Girls is perhaps one of the saddest TV shows ever made. Hannah (a proxy for writer Lena Dunham), her friends, and her misogynistic kind-of-boyfriend Adam, live in a world divested of both meaning and consequence. In next month’s First Things, Alan Jacobs calls the show out. Contrasting it with the rich world of Jane Austen’s Mansfield Park, he points out that:
The two moral worlds I have been describing do not, as far as I can tell, touch at any obvious point. To hold one is to reject virtually every premise of the other—though in fact, while Austen’s understanding of human behavior consists of a complex set of interlocking propositions, the moral world of Girls may have only one premise. It was articulated some years ago by Woody Allen, when he was in the news for having commenced an affair with his long-time lover Mia Farrow’s adopted daughter. Asked by a journalist to account for this, he had but a brief explanation: “The heart wants what it wants.”
How to respond? You can’t decry it as the blind nihilism it is – that criticism makes no sense in the world of Girls, and you just look like a bigot. Nor can you hope that such a story will peter out in time – to what will fans turn, and more importantly, how much harm will they do themselves and others in the meantime? Instead, we need to offer an alternative. We need to tell better, truer stories than Girls:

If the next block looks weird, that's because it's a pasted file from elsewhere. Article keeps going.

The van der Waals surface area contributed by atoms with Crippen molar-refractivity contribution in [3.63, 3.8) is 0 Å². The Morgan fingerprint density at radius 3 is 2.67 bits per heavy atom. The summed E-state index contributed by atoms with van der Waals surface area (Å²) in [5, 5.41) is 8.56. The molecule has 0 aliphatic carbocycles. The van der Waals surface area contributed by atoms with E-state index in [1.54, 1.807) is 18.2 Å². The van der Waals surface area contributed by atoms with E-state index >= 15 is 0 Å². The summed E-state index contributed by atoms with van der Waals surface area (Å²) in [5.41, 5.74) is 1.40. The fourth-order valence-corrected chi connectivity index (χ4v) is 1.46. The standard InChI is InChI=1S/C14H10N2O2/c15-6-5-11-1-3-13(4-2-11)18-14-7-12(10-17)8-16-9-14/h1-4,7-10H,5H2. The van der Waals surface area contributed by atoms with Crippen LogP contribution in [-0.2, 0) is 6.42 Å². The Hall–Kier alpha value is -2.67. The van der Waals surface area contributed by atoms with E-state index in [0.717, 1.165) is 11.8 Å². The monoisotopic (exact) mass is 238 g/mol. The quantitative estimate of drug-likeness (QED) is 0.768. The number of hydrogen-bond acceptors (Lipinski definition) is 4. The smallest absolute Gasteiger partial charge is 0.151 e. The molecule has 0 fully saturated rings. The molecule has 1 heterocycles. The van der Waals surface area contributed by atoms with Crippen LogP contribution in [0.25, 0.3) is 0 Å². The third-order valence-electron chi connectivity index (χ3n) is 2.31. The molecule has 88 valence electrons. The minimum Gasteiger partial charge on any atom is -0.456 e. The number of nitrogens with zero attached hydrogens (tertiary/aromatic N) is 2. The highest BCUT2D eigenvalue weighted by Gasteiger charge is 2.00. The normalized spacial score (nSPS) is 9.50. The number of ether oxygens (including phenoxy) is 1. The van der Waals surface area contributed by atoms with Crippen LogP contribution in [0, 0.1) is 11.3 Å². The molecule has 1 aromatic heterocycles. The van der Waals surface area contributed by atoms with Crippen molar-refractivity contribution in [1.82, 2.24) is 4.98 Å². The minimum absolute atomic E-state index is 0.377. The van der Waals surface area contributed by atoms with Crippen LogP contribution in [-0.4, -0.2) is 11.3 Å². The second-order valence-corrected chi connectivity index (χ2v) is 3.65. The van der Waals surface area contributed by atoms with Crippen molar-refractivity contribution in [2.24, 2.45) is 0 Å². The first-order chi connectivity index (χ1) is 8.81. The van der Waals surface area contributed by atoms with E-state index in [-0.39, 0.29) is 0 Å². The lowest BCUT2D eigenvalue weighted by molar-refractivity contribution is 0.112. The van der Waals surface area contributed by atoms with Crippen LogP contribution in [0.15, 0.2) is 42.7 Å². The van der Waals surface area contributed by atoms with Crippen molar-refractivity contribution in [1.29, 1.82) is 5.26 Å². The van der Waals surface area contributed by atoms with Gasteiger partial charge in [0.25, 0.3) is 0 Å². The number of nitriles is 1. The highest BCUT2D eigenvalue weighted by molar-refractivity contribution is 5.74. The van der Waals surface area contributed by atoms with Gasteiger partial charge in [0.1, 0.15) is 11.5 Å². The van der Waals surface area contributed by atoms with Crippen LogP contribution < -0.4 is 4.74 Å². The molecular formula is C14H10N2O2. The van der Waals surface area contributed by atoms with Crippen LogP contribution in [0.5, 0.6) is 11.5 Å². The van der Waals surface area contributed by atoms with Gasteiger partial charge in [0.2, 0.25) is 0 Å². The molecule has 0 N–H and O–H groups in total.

What we need is not condemnation of Adam, or condemnation of Hannah for liking Adam, but better art and better stories—better fictional worlds, by which I mean fictional worlds that rhyme with what is the case, with what is true yesterday, today, and forever. Not the abolition of mythic sandboxes but the making of sandboxes in which to play with true, or truer, myths: fictive spaces in which Hannah can do better than Adam, and Adam can be better than what he is, a bitter prisoner of past angers and resentments.
Better stories than a TV show about over-privileged Brooklynites doing things over-privileged Brooklynites imagine they would do if they didn’t live in a world where jobs and hearts and minds are actual things? I think we can manage that.